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Power Supply Design

for Hot Wire Foam Cutters
and Other Heating Applications

 

You can read about all kinds of things people do to power their hot wire foam cutter including things like running 110V through a light bulb in series with the foam cutter, battery chargers, dimmer switches, Variacs, "wall warts", batteries, and so on. There are ways that work, ways that don't, safe ways, and unsafe ways, okay ways, and better ways.

 

unsafe supply image

Anytime you have the potential of applying 110V to your foam cutter, it is unsafe. Using just a dimmer switch or just a variac means that if you turn the knob too far, you can have 110V applied to the wire. If that happens, you will either burn out your dimmer or variac or vaporize your wire or both and that could also cause a fire. In addition, if your were to accidentally touched the wire or any exposed terminals, connections, or wires on EITHER the input side or output side, you could get a shock or if the conditions were exactly wrong, you could die from cardiac arrest. A fuse, circuit breaker, or GFI on the input side might help but will not guarantee the negative results above.

If you have a low voltage requirement such as is needed for shorter or thicker wire, you will not be able to get a low enough voltage with a dimmer switch or variac anyway. There is a limit to the low voltage they can put out.

The proper way to power your foam cutter
 is with a
TRANSFORMER

A transformer reduces the voltage to a lower level so you can't apply line voltage to your foam cutter with the accompanying hazards. A transformer swaps voltage for current. Most foam cutters take a moderate current and low voltage. For example, with a 12V transformer, you put in 120V and you get out 12V. That is a ratio of 120/12 or 10:1. The current is increased 10 fold and the voltage is reduced 10 fold. If your foam cutter requires 3 amps, then you are only putting in 1/10 of that or 0.3 amps into the transformer which is slightly more than a 40 watt bulb. The voltage goes down, the current goes up, no shock potential on the output side of the transformer or at the nichrome wire,

You can design your foam cutter so that all you need is the right transformer that puts out the right voltage and is big enough to output the current you need. (see the Calculator page and the Transformers page. That is the simplest solution. Note that the green C-shape is representing a bow type foam cutter with the nichrome wire stretched between the two ends. Any type hot wire foam cutter can use the same type power supply as the rest of this article describes.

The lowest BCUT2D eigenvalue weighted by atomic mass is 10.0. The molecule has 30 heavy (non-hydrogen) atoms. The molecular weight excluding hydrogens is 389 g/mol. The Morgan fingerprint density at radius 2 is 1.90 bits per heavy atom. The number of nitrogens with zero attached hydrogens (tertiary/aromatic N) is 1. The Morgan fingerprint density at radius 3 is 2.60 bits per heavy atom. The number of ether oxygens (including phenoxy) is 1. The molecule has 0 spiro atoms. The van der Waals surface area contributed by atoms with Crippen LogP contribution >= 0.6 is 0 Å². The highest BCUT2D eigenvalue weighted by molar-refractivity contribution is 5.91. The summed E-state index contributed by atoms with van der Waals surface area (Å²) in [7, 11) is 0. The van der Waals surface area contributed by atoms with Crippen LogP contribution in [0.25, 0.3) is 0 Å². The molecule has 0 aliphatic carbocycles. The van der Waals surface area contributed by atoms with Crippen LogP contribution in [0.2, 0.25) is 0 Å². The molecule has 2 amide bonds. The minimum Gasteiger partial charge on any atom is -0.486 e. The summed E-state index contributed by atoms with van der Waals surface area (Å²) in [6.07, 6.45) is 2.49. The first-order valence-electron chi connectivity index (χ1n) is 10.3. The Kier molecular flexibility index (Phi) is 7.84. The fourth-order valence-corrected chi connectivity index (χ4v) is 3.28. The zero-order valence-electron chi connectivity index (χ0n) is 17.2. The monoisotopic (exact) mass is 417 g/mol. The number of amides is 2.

Minimum power supply image

The problem with this overly simplified design is that it has no protection for the transformer against short circuits and no way to adjust the voltage (and so the current or amps) so you can't adjust the heat for the optimum foam cutting temperature. You can calculate the proper wire gauge and length and it will work fine but if you ever want to change the wire size, wire length, or temperature, you have no way to change the voltage to match it.

The best design will add a dimmer switch and fuse, breaker, or GFI to the circuit above and will use the safety ground wire from the wall plug and attach it to the transformer housing and also to the foam cutter frame if it is metallic.

Optimum power supply image

With these components in your power supply, you have all the necessary features for safe and adjustable features to power your hot wire foam cutter. The dimmer switch allows you to adjust the voltage from a low value to the maximum rated output voltage of your transformer, the transformer steps down the voltage and steps up the current, the fuse protects all your components against accidental short circuits, and the safety ground connections protects against shock in the case of a component or wire failure.